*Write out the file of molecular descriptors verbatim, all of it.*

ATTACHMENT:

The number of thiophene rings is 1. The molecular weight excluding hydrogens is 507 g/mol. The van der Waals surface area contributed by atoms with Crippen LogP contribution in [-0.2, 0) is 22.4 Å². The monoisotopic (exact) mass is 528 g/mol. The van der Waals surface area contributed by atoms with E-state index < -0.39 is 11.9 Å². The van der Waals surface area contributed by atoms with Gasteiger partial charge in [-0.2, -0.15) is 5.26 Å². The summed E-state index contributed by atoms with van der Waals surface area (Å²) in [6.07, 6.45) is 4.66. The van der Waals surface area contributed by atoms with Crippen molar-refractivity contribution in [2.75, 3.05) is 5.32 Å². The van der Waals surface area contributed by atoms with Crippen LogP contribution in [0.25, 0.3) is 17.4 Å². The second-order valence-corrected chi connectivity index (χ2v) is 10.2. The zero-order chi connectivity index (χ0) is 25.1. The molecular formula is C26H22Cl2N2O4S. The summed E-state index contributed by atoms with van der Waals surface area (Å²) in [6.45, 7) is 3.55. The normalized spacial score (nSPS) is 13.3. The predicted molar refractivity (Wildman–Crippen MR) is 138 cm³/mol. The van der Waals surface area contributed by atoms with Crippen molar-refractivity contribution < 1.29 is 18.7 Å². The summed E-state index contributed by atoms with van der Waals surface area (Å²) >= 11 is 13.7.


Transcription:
The number of thiophene rings is 1. The molecular weight excluding hydrogens is 507 g/mol. The van der Waals surface area contributed by atoms with Crippen LogP contribution in [-0.2, 0) is 22.4 Å². The monoisotopic (exact) mass is 528 g/mol. The van der Waals surface area contributed by atoms with E-state index < -0.39 is 11.9 Å². The van der Waals surface area contributed by atoms with Gasteiger partial charge in [-0.2, -0.15) is 5.26 Å². The summed E-state index contributed by atoms with van der Waals surface area (Å²) in [6.07, 6.45) is 4.66. The van der Waals surface area contributed by atoms with Crippen molar-refractivity contribution in [2.75, 3.05) is 5.32 Å². The van der Waals surface area contributed by atoms with Crippen LogP contribution in [0.25, 0.3) is 17.4 Å². The second-order valence-corrected chi connectivity index (χ2v) is 10.2. The zero-order chi connectivity index (χ0) is 25.1. The molecular formula is C26H22Cl2N2O4S. The summed E-state index contributed by atoms with van der Waals surface area (Å²) in [6.45, 7) is 3.55. The normalized spacial score (nSPS) is 13.3. The predicted molar refractivity (Wildman–Crippen MR) is 138 cm³/mol. The van der Waals surface area contributed by atoms with Crippen molar-refractivity contribution < 1.29 is 18.7 Å². The summed E-state index contributed by atoms with van der Waals surface area (Å²) >= 11 is 13.7.